Wednesday, April 13, 2022

NY Times Focus Group with Conservative Men

My first reaction to this is that these men are certainly conservative, in that their complaints are age-old:

The men didn’t see themselves fitting into American society today. They didn’t feel free to be themselves in the culture. Seven of them said they felt like a stranger in their own country. At a time when democratic institutions are under pressure — and even under attack — and the United States feels so ununited, what causes these Americans to feel so alienated from America? . . .

Most said they believed society is headed toward increased rule breaking and a “me, me, me” culture. Crime and a sense of lawlessness came up a lot; our focus group leader, Kristen Soltis Anderson, was surprised by how much they used examples of poor road etiquette as emblematic of broader societal decay.

To that end, safety was a major theme: concern about being physically attacked and also concern about being verbally attacked for what they say. Several felt the cost of saying what they really think is sometimes just not worth it, evoking worries among some Americans about free speech and cancel culture. And they had strong views about masculinity and gender; they seemed aware that their views are out of step with modern culture and will offend some but still felt their views were obviously correct. 

Here's a good sample line from "Danny": 

Nobody follows rules or laws. Stop signs are voluntary. Red lights are voluntary. Nobody gets punished for doing the wrong thing anymore. We reward mediocrity.

And more:

Michael: I live in Orlando, and when we moved here, it was a beautiful place. Now, right down the street, people are stealing stuff, breaking into cars. And it’s difficult to engage, because you’re afraid that no matter what you say, somebody’s going to take offense to it, even though you may just be wanting to ask a valid question and understand something.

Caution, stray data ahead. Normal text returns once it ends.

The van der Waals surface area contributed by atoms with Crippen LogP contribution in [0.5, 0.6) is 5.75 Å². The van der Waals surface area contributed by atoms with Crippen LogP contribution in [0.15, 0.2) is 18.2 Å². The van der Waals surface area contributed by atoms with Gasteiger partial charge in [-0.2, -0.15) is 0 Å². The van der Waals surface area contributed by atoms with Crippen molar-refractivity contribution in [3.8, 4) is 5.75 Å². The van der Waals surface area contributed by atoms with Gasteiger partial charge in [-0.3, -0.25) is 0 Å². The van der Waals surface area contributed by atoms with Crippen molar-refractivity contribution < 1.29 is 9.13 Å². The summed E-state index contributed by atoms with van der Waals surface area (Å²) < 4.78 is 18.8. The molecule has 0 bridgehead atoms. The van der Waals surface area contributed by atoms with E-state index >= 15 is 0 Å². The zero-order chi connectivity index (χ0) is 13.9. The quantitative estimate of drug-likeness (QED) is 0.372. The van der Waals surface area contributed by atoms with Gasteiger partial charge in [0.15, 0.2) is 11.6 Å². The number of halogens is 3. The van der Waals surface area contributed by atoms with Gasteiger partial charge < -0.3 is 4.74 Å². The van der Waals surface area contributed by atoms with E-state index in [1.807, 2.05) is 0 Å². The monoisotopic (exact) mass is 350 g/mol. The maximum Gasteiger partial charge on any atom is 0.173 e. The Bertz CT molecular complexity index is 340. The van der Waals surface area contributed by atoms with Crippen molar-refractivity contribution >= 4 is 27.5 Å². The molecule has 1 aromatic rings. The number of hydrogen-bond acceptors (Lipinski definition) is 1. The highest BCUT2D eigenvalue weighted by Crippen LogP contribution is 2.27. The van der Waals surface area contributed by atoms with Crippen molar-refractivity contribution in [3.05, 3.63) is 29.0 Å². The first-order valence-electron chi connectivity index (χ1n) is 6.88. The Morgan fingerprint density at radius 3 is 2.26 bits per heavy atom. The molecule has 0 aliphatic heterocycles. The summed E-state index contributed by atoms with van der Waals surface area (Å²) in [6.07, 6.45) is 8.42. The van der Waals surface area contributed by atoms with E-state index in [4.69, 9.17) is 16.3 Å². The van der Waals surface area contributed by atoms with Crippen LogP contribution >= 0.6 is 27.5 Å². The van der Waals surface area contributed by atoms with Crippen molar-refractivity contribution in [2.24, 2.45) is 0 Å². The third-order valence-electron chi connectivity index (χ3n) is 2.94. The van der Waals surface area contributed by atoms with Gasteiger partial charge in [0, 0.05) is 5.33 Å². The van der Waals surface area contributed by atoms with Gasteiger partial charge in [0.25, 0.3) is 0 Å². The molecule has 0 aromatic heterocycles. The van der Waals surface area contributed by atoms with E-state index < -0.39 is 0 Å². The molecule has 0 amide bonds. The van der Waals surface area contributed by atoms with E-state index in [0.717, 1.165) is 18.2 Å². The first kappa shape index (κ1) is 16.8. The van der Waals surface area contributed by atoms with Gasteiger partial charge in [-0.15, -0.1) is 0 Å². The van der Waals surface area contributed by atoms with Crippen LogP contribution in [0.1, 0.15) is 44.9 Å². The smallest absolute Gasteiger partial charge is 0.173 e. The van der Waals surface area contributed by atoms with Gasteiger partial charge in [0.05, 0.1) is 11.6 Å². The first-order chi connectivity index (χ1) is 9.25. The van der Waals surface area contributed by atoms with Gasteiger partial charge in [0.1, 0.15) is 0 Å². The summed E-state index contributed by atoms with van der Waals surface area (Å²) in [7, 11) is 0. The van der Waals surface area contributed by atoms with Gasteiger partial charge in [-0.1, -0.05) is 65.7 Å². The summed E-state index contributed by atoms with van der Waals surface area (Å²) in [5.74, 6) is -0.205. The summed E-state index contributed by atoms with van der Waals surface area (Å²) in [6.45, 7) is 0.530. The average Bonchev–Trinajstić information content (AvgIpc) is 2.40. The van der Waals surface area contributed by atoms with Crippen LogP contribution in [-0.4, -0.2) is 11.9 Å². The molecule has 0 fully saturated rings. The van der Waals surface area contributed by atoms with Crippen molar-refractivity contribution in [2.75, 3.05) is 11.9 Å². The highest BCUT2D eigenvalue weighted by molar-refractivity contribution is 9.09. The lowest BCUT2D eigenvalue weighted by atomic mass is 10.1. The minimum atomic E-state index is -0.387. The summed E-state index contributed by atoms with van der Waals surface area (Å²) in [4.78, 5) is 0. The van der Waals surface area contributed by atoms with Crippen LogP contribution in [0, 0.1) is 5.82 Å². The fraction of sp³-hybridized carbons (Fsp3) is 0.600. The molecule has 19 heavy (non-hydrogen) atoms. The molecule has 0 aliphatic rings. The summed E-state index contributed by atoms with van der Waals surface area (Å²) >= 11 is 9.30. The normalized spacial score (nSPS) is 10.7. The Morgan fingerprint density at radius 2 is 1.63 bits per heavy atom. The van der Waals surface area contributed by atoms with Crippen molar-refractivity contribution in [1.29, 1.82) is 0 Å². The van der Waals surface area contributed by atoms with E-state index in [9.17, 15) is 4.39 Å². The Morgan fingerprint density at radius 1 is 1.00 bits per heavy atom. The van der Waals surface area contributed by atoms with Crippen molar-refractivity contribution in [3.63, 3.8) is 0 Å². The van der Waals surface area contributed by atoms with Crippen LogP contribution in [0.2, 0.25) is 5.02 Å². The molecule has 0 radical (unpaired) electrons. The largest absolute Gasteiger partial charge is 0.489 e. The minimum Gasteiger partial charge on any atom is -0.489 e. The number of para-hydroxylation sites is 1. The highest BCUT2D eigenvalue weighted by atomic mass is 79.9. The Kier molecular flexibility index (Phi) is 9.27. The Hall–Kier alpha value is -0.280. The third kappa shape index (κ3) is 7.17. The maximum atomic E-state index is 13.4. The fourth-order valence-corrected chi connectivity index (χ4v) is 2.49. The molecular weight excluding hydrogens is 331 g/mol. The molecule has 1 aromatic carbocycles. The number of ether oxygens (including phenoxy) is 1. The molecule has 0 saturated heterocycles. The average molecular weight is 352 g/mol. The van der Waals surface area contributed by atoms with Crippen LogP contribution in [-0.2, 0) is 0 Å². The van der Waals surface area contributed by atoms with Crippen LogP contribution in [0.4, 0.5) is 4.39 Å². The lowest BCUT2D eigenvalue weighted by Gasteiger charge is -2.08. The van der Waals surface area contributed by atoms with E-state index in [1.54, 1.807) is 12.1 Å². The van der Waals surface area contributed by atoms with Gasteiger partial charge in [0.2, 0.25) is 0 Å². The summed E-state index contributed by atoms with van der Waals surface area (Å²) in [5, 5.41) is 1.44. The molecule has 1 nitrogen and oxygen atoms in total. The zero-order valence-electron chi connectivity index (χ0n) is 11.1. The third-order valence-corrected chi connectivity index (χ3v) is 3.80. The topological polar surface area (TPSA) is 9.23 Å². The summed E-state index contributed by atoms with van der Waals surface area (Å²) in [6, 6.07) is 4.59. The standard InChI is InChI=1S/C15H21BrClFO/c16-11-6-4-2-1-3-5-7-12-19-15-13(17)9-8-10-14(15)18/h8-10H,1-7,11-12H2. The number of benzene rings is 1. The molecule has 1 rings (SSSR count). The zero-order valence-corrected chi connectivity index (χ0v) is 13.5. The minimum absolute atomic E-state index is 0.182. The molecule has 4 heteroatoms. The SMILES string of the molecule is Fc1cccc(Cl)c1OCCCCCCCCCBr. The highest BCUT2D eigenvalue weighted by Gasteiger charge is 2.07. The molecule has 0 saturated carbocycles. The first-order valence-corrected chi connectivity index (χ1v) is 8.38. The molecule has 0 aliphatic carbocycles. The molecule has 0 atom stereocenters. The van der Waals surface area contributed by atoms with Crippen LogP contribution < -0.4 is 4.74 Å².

Kristen Soltis Anderson: Can you think of examples?

Michael: It’s almost anything. You can’t mention Trump. You can’t mention Biden.

Joe: I feel that social media destroyed a lot of the culture that we had. Things used to be private, or people just said things, and then they regret it after.

Obviously the problem with this group is that the men were being very careful what they said, for all the reasons they said they had to be very careful what they said. You can sense racial tensions under the surface. But not, it seems to me, in a "let's have a race war" sort of way, but in a "My god it's the 21st century why do we still have race problems" kind of way.

To me, the most interesting part of this is how much of it mirrors the worries of liberals. After all, what are "micro-aggressions" but a worry about civility? One man says that after he got into an argument with an Asian woman at a homeowners' association meeting she posted a review of his business that says he's a racist, and he can't get it removed. 

There is a sense of conflict in the air, and a worry that the internet gives other people nasty ways to attack us. 

To me the mistrust, the suspicion that other people are out to get us, the worry that one mistake or random event could ruin your life, is a big part of the mood in America right now, no matter what your faction.


G. Verloren said...

These people sound so astoundingly delusional.

Increased rule breaking and a "me, me, me" culture? Sorry, are we talking about the present day, or the youth years of the Baby Boomers? Young people these days break fewer rules - they drink less, smoke less, do less drugs, commit fewer crimes (both violent and nonviolent), have fewer teenage pregnancies, get fewer abortions, have fewer divorces, declare fewer bankruptcies, and are far more liberal and concerned with issues of societal justice than their forebears ever were.

Crime and lawlessness? Crime is down, actually - it has been trending down steadily for decades. Poor road etiquette? Motor vehicles deaths are likewise down, and have been steadily trending that way since the 1970s (with the exception of pedestrian deaths, which have gone up and down at various times for reasons no is quite sure of). Fear of physical attack? Violent crime is WAY down since a peak in the late 80s / 90s.